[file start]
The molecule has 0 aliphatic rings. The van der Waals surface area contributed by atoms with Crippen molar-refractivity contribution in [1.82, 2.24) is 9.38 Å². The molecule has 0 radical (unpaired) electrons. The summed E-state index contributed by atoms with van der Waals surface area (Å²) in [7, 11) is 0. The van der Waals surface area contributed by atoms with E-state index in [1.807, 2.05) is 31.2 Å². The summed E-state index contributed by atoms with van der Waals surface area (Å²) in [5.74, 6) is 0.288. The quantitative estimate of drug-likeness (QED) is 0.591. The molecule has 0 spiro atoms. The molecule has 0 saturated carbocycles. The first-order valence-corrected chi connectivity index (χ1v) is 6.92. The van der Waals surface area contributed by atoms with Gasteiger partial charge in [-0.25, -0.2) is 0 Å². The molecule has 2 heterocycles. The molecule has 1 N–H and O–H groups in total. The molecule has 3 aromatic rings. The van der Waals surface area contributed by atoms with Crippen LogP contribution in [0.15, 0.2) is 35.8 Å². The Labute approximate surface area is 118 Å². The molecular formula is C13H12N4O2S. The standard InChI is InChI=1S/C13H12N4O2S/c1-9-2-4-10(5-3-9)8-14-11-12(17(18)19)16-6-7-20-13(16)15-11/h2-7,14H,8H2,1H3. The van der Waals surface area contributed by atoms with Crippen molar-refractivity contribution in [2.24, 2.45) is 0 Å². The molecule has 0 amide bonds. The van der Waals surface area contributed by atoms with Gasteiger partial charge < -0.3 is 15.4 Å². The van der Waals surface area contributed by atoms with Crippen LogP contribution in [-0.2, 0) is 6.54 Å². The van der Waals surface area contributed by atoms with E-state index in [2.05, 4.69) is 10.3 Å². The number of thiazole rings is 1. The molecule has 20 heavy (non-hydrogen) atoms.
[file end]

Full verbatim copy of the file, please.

The molecule has 0 aliphatic rings. The van der Waals surface area contributed by atoms with Crippen molar-refractivity contribution in [1.82, 2.24) is 9.38 Å². The molecule has 0 radical (unpaired) electrons. The summed E-state index contributed by atoms with van der Waals surface area (Å²) in [7, 11) is 0. The van der Waals surface area contributed by atoms with E-state index in [1.807, 2.05) is 31.2 Å². The summed E-state index contributed by atoms with van der Waals surface area (Å²) in [5.74, 6) is 0.288. The quantitative estimate of drug-likeness (QED) is 0.591. The molecule has 0 spiro atoms. The molecule has 0 saturated carbocycles. The first-order valence-corrected chi connectivity index (χ1v) is 6.92. The van der Waals surface area contributed by atoms with Gasteiger partial charge in [-0.25, -0.2) is 0 Å². The molecule has 2 heterocycles. The molecule has 1 N–H and O–H groups in total. The molecule has 3 aromatic rings. The van der Waals surface area contributed by atoms with Crippen LogP contribution in [0.15, 0.2) is 35.8 Å². The Labute approximate surface area is 118 Å². The molecular formula is C13H12N4O2S. The standard InChI is InChI=1S/C13H12N4O2S/c1-9-2-4-10(5-3-9)8-14-11-12(17(18)19)16-6-7-20-13(16)15-11/h2-7,14H,8H2,1H3. The van der Waals surface area contributed by atoms with Crippen molar-refractivity contribution in [2.24, 2.45) is 0 Å². The molecule has 0 amide bonds. The van der Waals surface area contributed by atoms with Gasteiger partial charge < -0.3 is 15.4 Å². The van der Waals surface area contributed by atoms with Crippen LogP contribution in [-0.2, 0) is 6.54 Å². The van der Waals surface area contributed by atoms with E-state index in [2.05, 4.69) is 10.3 Å². The number of thiazole rings is 1. The molecule has 20 heavy (non-hydrogen) atoms.